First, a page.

The default state for people is unsatisfied. We have unmet needs that we feel all the time. Mises called it a state of uneasiness. Needs like hunger can be satisfied in the short term, but the satisfaction degrades quickly. Needs like security or freedom or friendship may always be unsatisfied, or at least part of the time. There is always a state of greater well-being to aspire to.

Dissatisfaction is a different state. A customer may have applied their value knowledge — made a valuation — to predict a future value experience, and it falls short of their expectations. They made an error. This results in a feeling of dissatisfaction

Both states are opportunities for entrepreneurs: to meet a hitherto unmet need, or to substitute satisfaction for dissatisfaction via a new or better solution. It’s important to know the customer’s state of well-being and its source.

Customers have limited value knowledge and considerable value uncertainty, yet they must make value predictions.

Customers use the value knowledge they possess, from previous value experiences or observing others in the market, to try to predict a future improvement in well-being for themselves. What choices should they make to achieve this improvement?

How do they make the prediction? They perform a mental simulation of future value experiences. They imagine themselves having a future value experience with a particular product or service. Via the simulation, they form their predictive valuation: the benefit they expect to experience in the future.

When they actually use the product or service, they assess the actual value experience and compare it with the prediction, thereby updating their value knowledge. They ascribe to the product or service the satisfaction or dissatisfaction experience they feel. Or they might ascribe it to a set of circumstances or some other context. In any case, they have a new mental model: a new experience they can ascribe and use for future predictions.

Value learning is a cycle.

  • Self-assess to identify unsatisfaction and dissatisfaction;
  • Search for new value propositions with new satisfaction potential;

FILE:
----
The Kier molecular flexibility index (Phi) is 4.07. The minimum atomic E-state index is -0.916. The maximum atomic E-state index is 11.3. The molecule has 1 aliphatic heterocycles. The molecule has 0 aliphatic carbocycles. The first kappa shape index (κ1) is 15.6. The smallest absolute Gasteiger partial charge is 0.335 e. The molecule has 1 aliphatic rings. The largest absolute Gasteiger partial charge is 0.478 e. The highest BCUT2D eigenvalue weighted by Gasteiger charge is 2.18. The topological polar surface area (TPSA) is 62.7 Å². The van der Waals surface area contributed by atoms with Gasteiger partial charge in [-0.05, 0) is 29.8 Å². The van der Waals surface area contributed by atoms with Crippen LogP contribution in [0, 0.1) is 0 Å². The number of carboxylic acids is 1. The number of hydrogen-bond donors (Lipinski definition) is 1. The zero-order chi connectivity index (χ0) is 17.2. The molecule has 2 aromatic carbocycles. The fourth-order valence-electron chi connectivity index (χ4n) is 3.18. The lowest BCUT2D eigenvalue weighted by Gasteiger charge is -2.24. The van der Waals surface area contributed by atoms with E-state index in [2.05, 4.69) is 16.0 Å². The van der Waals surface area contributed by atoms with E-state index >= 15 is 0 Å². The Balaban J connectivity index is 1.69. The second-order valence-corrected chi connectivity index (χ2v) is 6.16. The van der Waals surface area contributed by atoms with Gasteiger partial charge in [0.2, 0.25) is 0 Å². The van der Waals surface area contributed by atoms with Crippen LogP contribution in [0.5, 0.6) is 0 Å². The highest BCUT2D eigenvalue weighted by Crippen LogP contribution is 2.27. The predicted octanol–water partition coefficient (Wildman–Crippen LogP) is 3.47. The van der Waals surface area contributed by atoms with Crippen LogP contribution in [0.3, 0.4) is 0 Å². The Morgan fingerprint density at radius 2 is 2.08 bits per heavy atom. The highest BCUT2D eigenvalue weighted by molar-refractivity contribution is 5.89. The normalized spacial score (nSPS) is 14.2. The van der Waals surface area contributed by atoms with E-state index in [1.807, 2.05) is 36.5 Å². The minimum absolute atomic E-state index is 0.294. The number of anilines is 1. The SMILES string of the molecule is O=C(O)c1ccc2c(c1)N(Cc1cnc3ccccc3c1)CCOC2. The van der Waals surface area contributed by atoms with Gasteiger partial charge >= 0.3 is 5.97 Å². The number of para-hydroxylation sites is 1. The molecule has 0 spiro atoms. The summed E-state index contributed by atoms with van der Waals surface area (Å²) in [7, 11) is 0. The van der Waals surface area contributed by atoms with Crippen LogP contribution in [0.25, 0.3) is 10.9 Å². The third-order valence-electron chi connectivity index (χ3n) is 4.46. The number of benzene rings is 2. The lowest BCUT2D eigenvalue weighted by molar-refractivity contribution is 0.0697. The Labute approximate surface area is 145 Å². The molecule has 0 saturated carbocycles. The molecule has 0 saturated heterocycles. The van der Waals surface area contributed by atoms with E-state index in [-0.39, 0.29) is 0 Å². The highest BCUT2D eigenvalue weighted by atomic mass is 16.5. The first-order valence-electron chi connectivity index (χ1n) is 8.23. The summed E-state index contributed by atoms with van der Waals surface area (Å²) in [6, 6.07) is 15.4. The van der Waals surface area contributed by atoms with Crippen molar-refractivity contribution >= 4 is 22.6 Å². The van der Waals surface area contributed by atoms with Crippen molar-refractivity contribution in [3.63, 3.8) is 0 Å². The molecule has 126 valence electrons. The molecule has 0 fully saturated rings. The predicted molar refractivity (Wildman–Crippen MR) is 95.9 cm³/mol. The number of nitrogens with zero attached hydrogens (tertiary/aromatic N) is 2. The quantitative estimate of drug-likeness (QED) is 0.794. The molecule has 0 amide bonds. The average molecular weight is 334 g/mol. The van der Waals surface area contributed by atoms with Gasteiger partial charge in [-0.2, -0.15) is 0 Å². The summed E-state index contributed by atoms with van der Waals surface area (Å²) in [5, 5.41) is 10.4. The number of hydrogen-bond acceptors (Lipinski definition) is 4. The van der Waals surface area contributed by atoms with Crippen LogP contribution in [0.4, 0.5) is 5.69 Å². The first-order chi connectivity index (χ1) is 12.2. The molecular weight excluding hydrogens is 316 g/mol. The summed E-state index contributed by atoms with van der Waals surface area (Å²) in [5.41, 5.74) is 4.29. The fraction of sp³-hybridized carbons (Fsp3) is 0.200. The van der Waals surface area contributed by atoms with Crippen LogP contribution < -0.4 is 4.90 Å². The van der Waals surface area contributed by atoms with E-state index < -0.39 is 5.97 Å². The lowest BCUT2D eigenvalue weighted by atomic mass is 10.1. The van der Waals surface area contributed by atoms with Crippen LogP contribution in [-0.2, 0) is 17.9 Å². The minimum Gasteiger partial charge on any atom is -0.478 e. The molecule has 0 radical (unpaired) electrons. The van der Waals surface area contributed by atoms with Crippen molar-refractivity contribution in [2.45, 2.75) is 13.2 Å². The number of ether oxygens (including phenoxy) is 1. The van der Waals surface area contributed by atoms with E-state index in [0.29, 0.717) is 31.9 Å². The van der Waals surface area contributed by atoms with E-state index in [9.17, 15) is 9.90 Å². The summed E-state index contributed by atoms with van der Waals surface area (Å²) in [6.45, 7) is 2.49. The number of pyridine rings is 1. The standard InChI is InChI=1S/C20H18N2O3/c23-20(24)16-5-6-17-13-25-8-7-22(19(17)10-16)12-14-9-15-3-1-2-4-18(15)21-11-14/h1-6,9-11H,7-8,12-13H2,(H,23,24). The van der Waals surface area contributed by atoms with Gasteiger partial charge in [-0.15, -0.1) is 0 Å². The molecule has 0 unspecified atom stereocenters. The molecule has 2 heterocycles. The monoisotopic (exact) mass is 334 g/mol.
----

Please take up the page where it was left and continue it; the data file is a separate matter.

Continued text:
• Compare the new value proposition with alternatives (and with others’ experiences);
  • Make an economic calculation: willingness to pay;
  • Purchase;
  • Usage experience — including objective value experienced in consumption and subjective value experienced as degrees of feelings of satisfaction (e.g., delight at exceeding expectations versus satisfaction at meeting expectations versus disappointment at failing to meet expectations);
  • Assess usage experience compared to value expectation;
  • Adjust value knowledge base and revise future expectations.

Austrian economics helps businesses get into the minds of customers to monitor and understand their value learning.

Economics is a much better discipline than finance on which to construct an approach to growing a successful business, because economics is the science of choice: how customers choose the ends they pursue and how they choose the means they perceive as best for attaining their ends.

It’s the Austrian school of economics that is most useful. Traditional economics believes that customers seek utility — what’s useful to them. But subjective value doesn’t reside in utility, it resides in the satisfaction that comes from the feeling of making the best choices. Behavioral economists believe that customers have a tendency to make poor choices (from the economists’ point of view) because of incomplete value knowledge.

But Austrian economists accept the customer’s mind as it is. The goal is to understand how customers choose and how they experience value in their everyday lives, how they negotiate value uncertainty, how they set expectations for the future and how they compare actual experience with expectations. What goes through their minds? To know that requires getting inside their minds, which is what Professor Packard is trying to help us to do with his new book.

Additional Resources

“Experiential Value Theory: How Customers Think About Value” (PPT): Mises.org_E4B_178_PPT

Entrepreneurial Valuation: An Entrepreneur’s Guide To Getting Into The Minds Of Customers by Mark Packard: Mises.org/E4B_178_Book